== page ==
The Stockton and Darlington Railway, engineered by George Stephenson, is famous. It was the first public railway to regularly use steam locomotives, and paved the way for the operation of today's railways. When it first opened, trains ran at 8mph / 13kph, and it could take two hours to get from Darlington to Stockton. Just outside Darlington, the Skerne bridge, built in 1825 is the oldest railway bridge still in use today.
When coal was discovered north of Selby, it was found to be more economical to build a new diversion than it was to avoid mining underneath underneath the existing route. This new diversion is part of the East Coast Main Line.
With 14 platforms, Blackpool Central was once the busiest station in the world. Opening in 1863, it remained in use until 1964, when the land was reused for property development. Today, Blackpool is served by two smaller stations, and the former route into the town is now a motorway.
The Liverpool and Manchester Railway was also engineered by George Stephenson. He used the same 4ft 8in (1,422mm) gauge as his previous project, the Stockton and Darlington Railway, but added ½ inch to allow for movement on the curves. The success of this railway meant Stephenson and his son were employed on many other larger railway projects – the standard gauge, at 4ft 8½in (1,435mm) was born.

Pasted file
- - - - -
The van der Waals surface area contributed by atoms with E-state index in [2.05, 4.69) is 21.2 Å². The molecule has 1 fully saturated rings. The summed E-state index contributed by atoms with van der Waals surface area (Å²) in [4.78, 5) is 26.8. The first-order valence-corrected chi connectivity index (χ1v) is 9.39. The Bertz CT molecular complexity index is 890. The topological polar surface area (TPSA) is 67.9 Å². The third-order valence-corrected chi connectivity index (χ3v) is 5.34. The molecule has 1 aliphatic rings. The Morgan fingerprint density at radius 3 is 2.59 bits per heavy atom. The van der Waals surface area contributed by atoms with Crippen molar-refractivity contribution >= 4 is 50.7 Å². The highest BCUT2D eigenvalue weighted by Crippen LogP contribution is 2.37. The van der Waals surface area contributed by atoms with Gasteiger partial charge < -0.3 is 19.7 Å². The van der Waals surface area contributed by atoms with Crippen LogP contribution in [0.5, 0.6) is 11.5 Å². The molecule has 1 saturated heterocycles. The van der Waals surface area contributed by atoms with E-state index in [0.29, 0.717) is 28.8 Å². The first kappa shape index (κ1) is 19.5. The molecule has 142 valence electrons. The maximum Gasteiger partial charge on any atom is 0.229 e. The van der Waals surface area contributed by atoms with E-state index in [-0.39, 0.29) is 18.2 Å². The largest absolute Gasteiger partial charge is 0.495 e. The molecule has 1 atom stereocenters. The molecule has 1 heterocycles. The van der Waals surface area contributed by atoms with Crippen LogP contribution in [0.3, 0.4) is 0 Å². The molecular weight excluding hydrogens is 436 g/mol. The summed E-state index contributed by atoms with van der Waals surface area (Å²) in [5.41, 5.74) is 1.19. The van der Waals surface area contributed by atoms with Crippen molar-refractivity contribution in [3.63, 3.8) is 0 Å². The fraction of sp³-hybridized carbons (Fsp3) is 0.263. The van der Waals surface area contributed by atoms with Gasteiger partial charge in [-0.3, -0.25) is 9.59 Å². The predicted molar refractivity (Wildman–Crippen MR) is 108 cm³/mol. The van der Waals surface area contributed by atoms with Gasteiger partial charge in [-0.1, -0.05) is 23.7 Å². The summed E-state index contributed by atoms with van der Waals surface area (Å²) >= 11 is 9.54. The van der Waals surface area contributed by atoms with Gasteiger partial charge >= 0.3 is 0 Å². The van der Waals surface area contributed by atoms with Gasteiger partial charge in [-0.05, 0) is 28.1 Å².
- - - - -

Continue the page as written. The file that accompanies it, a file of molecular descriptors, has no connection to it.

Broad Green is the oldest passenger railway station in the world still in use. Having opened on Liverpool and Manchester Railway in 1830, the station still exists on the same site today.
Wrexham to Wrexham Central is the shortest end-to-end train journey (from terminus to terminus) in the UK, taking only 2 minutes to complete it in full.
The Mallard set the world speed record for steam locomotives at 126 mph / 203 kph on the 3 July 1938. It has not been beaten since.
During the 1960s many rural lines like the Heart of Wales Line were considered for closure in the Beeching Report. This line was reportedly saved because it ran through six marginal constituencies.
The first of the broad gauge lines were built in 1838. The Great Western Railway were proponents of broad gauge, and their network across the south west of Britain reached its furthest extent in the 1860s.